Grave has two main attacks (as indeed do the unlockable Juji Kabane and Rocketbilly Redcadillac, fellow travelers in this nonsensical tale). The first is the endless arsenal of bullets pumping from his twin handguns. The second? Oh, that would be the GIANT COFFIN he carries behind him, swung at nearby bads in melee combat. That's: the GIANT COFFIN. These attack are boosted by the earned 'Demolition Shots' - special moves achievable once you've hurt enough people the old-fashioned way, and increased in variety by good performance during levels. The other two characters may have different weaponry (Juji has swords, and an improved melee attack, while our old friend Rocketbilly has... oh, we've been waiting for this bit... an electric guitar! Oh, this crazy game), but it all plays much the same. Hammering at the Square, tapping at the Circle, and once in a while giving it a Triangle. And it really does feel that way. The combat, born in wave after wave after wave after wave of the same five enemies, is a peculiarly clinical effort - a process, rather than an arcade response. It doesn't exactly stop it from being fun, but it does prevent it from ever feeling anything much like skill.

It looks disturbingly like a goth's handbag to us.

The nine stages can be cleared in a tidy six hours, with only the increasingly preposterous bosses presenting anything that will challenge along the way. And that's the idea - with Juji and RB available at the main menu once you've reached a certain distance with Grave, the game is built around encouraging you to replay and attempt to beat your best times, kill-rates or even arty stylings. But this is where Gungrave: Overdose really falls flat on its face - it's a reasonably entertaining bubblegum ride, a novelty blast with its astonishingly over-the-top gung-ho action, but it's hardly compelling. After blasting your way through a few stages with the other two just to see what they're like, you'll inevitably wander away, never to return.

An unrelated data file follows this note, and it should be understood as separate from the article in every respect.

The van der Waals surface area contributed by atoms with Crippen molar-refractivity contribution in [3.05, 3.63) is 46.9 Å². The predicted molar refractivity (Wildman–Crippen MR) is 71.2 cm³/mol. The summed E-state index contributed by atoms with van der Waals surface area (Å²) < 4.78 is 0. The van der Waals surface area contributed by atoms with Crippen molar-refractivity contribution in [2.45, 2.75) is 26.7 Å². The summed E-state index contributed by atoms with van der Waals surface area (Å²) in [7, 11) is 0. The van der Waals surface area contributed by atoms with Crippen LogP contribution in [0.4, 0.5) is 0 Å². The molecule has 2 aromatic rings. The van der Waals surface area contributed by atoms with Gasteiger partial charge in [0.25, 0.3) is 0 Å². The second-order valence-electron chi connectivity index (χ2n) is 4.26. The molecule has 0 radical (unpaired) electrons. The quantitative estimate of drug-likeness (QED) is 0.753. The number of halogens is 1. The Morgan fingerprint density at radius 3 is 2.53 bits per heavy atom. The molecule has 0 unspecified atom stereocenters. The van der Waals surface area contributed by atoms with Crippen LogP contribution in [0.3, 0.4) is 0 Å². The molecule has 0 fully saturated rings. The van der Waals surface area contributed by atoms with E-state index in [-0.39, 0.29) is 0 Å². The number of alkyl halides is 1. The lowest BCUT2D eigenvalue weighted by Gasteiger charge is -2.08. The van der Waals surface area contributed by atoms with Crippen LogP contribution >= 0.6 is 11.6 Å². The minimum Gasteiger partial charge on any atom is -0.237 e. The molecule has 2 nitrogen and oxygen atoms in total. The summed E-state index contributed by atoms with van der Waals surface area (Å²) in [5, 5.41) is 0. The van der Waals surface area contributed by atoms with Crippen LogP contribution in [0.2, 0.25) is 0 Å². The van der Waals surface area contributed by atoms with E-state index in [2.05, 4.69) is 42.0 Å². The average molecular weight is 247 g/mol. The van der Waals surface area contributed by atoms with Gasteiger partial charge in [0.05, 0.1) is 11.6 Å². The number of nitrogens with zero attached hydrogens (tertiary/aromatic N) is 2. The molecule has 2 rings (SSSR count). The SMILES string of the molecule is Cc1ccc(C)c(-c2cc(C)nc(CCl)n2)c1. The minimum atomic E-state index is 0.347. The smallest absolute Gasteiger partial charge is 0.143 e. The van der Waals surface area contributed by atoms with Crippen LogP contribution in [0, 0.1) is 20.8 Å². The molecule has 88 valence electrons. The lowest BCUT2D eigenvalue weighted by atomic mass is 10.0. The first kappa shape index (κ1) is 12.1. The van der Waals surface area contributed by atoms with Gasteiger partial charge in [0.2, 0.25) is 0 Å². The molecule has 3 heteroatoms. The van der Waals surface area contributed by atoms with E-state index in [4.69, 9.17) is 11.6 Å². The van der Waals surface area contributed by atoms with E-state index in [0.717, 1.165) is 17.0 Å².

Special celebration of its quite heroic levels of silliness must be made. With an extremely pleasing implementation of a controller's rumble feature and ridiculous sound, every bullet fired has an especially satisfying punch behind it. And when that's about eighteen million bullets a minute, that's a lot of satisfying punching. With this GRRRRR, BEEF attitude in mind, new stages greet you with the bold instruction, "KICK THEIR ASS!!", and then present you with yet another embellished corridor of utterly stupid volumes of baddies to pummel. Amazingly in this bucket of extremes, there's a subtle use of slo-mo which only kicks in when it feels right, and makes dives and blocks look that little bit more beefcake-action-hero, without giving cause for irrelevant Max Payne references.